The Best Advice to Love Holiday Time with Your Family

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Everyone has a dysfunctional family! Everyone! These 10 tips will help you love spending holiday time with your family ... even the difficult ones. #FamilyGathering #Holidays #DysfunctionalFamily #WWGGG

It’s almost here! Many of you may be traveling as you read this.

Social media is full of goal setting and planning posts to make this year the very best holiday ever.

But as I talk to friends and friends of friends for some of you the hardest part of celebrating the holidays is the mandatory extended family get together.

Oh sure, everyone puts their perfectly posed pictures online wanting everyone to believe their family is the exception. Forced smiles hide the fact that several people in the group … drive you crazy!

It’s okay. You can admit it.

Many of us have family members we’ve labeled the…

Political Corrector

And those are just the adults.

When you add the children and you get the…

Out of Control
Tantrum Thrower
Annoying and Obnoxious

It’s almost enough to make you consider avoiding the festivities altogether. In fact, there are plenty of articles out there that will encourage you to do just that.

But let’s be honest for a minute.

If you and I stopped to take a good look inside … we can probably imagine that at least one of those labels have been applied to us and others may have been applied to our spouses and children.

Still, in a few days and then again in a few weeks, you and I will pile in our cars or hop on planes to go home for the holidays because . . . well, they’re our family.

And like it or not, they’re the people God gave us … given both to bless us and to help us grow.

Maybe it’s with our families we are supposed to learn how to be kind and patient even when it’s hard. Maybe it’s with our families that God wants to teach us the importance of unconditional love.

So, I’ve been doing some praying and thinking about the attitudes I’d like this holiday and truthfully, those, I’m praying my family will bring as we get together. I believe it’s possible to love holiday time even if it’s with our dysfunctional families.

Just in case you need some help in advance, too … here’s:

The Best Advice to Love Holiday Time with Your Family

Everyone has a dysfunctional family! Everyone! These 10 tips will help you love spending holiday time with your family ... even the difficult ones. #FamilyGathering #Holidays #DysfunctionalFamily #WWGGG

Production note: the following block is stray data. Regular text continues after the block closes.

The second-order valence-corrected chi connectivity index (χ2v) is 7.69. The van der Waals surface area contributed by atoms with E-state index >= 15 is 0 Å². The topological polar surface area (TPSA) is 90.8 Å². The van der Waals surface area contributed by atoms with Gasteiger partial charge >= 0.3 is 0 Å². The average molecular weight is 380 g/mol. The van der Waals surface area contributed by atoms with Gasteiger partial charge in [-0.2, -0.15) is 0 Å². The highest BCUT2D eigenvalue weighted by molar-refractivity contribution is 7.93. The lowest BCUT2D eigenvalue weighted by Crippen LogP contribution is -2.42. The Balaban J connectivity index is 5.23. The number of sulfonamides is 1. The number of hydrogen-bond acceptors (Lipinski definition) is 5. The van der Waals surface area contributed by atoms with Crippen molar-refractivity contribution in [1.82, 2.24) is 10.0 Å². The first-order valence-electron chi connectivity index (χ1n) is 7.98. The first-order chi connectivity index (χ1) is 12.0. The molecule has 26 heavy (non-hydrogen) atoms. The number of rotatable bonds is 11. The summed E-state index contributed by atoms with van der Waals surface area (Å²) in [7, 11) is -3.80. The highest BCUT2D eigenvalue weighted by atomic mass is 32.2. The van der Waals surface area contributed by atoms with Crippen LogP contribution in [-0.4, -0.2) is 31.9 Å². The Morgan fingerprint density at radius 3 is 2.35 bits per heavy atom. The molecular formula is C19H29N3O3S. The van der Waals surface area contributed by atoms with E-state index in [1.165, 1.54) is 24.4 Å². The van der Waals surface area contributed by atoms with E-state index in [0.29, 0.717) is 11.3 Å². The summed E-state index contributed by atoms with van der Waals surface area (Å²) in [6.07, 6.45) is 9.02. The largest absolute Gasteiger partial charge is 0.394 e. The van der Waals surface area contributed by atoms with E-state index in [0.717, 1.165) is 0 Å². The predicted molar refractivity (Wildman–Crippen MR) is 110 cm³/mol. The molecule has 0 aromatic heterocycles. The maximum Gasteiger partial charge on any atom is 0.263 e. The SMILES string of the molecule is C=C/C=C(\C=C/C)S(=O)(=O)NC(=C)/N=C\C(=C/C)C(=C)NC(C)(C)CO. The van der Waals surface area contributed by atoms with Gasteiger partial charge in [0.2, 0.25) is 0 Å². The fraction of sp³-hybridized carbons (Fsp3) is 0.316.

1. Leave the Past Where It Belongs … in the Past

If it’s not a happy memory for everyone don’t bring it up.

No one knows our hot buttons better than our family and avoiding them is one of the best gifts we can give each other.

Get rid of all bitterness, rage, anger, harsh words, and slander, as well as all types of evil behavior. Instead, be kind to each other, tenderhearted, forgiving one another, just as God through Christ has forgiven you.Ephesians 4:31–32

2. Don’t Expect Things to be Different

If the person who upsets and annoys you is on their best behavior enjoy being pleasantly surprised, but don’t expect it … you’re just setting yourself up for disappointment and agitation.

Pray and ask God to help you have a good day no matter how others behave.

Understand this, my dear brothers and sisters: You must all be quick to listen, slow to speak, and slow to get angry. Human anger does not produce the righteousness God desires.James 1:19–20

3. Avoid Asking Prying Personal Questions.

When are you __________?
Why don’t you __________?
Are you ever going to __________?

You don’t want to be asked when you’re going to get married, have a baby, get a job, etc. And guess what? No one else likes it either.

“Family is a blessing. – Just keep saying that when you are irritated by something a family member says.” Marcelina Hardy

4. And You Don’t have to Answer Prying Personal Questions.

It’s perfectly okay to smile and say, “Hmm, I don’t think I have an answer for that one right now.” Then move on. 

I love this tip from a CMB reader…

My mother-in-law had a great response to such questions: “I’ll forgive you for asking if you’ll forgive me for not answering.”Gail

5. Don’t Compare Yourself to Anyone.

Jealousy and comparisons can be frequent causes of family conflicts.

When rivalry and envy raise their ugly heads … stop, breathe, and choose love.

You and I don’t know anyone else’s complete story! Everyone in your family is dealing with good and bad. Comparing your bad to their good, will only make you sad and hurt your relationship … and the opposite is true as well.

Each person should judge his own actions and not compare himself with others. Then he can be proud for what he himself has done.Each person must be responsible for himself.Galatians 6:4–5 (NCV)

Everyone has a dysfunctional family! Everyone! These 10 tips will help you love spending holiday time with your family ... even the difficult ones. #FamilyGathering #Holidays #DysfunctionalFamily #WWGGG
6. Listen More than You Talk.